Personally, I would have preferred an usher to stamp "idiot" on my forehead as I exited the theater.
This film ends with a voice-over by Vincent (Jean Reno), who makes some comment having to do with the difficulty of loyalty or some such thing. Basically, it's the little speech that director John ("The Manchurian Candidate") Frankenheimer has tossed in at the end to make sure that, just in case some members of the audience had fallen asleep for two hours, they would nonetheless be made aware of the film's central theme. Personally, I would have preferred an usher to stamp "idiot" on my forehead as I exited the theater.
See, Frankenheimer tells us at the beginning of the film that Ronin were masterless warriors in feudal Japan whose liege had been killed under their protection. Thus, they were forced to wander the land, disgraced, looking for work as hired swords or bandits. Thus, you have to be pretty damn stupid not to get the word's significance to the film when a bunch of covert operatives gather and are hired by a cute Irish lass, Deirdre (Natasha McElhone), to steal a mysterious briefcase.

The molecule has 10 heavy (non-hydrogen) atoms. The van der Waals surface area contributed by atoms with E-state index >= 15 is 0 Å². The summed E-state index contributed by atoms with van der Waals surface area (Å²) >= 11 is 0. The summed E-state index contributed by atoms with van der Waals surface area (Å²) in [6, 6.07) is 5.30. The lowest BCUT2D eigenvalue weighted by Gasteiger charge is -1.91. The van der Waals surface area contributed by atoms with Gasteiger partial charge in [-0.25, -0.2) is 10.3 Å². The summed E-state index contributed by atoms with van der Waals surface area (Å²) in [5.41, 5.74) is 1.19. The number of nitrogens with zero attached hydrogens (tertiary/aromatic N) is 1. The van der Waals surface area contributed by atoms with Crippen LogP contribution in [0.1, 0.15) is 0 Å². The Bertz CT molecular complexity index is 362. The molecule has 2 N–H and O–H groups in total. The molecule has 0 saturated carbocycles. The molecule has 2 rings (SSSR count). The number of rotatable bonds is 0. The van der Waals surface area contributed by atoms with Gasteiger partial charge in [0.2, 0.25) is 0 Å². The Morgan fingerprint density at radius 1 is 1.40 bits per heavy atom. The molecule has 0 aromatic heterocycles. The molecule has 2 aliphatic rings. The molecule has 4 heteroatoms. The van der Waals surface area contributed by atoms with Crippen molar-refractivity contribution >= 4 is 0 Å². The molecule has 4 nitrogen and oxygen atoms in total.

The operatives are Sam (Robert De Niro), Vincent, Gregor (Stellan Skarsgard), Spence (Sean Bean) and Larry (Skipp Sudduth). The man behind the operation is Seamus (Jonathan Pryce), but none of the operatives know that because Deirdre won't tell them. In fact, the operatives don't know much of anything except that they're supposed to get the briefcase. They don't know what's in it. They don't know its value or purpose.
A good mystery is a story in which many potential answers are weeded out until only one remains. People come away from a mystery thinking, "So that's what happened!" Frankenheimer glorifies his own inability to cope with anything so complicated as a conclusion by celebrating uncertainty as though uncertainty itself were some sort of intellectual accomplishment. Where I come from, the attempt to pass off one's own pathetic cluelessness as entertainment has a word for it: "Gallagher."
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